Print on Demand
Print on Demand books never really appeared -- maybe it was not particularly cost effective, or maybe it would take too long to print a book for it to be useful -- but Slate makes a good argument for DVDs on Demand.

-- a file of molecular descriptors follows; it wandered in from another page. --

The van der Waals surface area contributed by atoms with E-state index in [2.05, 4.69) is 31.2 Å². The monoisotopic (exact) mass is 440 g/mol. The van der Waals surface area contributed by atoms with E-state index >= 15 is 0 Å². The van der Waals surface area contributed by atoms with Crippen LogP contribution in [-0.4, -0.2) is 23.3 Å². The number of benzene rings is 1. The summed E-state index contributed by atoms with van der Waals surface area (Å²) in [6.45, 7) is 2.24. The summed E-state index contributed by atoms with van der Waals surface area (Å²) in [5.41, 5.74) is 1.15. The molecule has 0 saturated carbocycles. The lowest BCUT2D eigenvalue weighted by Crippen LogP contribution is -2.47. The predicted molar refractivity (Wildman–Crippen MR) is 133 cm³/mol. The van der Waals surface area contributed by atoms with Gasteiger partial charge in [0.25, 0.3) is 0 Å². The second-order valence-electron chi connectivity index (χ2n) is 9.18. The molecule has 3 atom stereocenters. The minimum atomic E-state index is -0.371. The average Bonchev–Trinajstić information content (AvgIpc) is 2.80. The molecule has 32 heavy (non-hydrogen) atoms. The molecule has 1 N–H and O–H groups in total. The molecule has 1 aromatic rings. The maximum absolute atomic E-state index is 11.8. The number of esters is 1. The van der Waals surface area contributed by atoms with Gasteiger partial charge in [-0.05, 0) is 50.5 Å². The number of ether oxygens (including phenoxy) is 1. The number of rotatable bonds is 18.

Wal-Mart, which recognizes the same virtue in price elasticity as the Shanghai pirates do, is moving to further reduce the price of DVDs with a plan to burn its own copies of DVDs in kiosks in its stores. Like the Shanghai pirates, the retail giant would buy huge quantities of blanks discs and cheap boxes (probably made in China) at a cost of pennies, but, unlike the pirates, pay a licensing fee to the studios for each copy it burns. The advantage to the customer would be that he could choose a title from among the tens of thousands of movies in the studios' libraries, and also possibly have it in the language and rated-version (G, PG, R, or NC-17) he prefers, while the studios would save the cost of manufacturing, packaging warehousing, and returns.Unfortunately, the article suggests that WalMart sees this as a ploy to keep customers in the store longer. That would increase the real cost of the service, but the "time rich" may not mind. I'm not sure how many of WalMart's customers are "time rich", but I do not see the value in keeping this segment in stores for longer.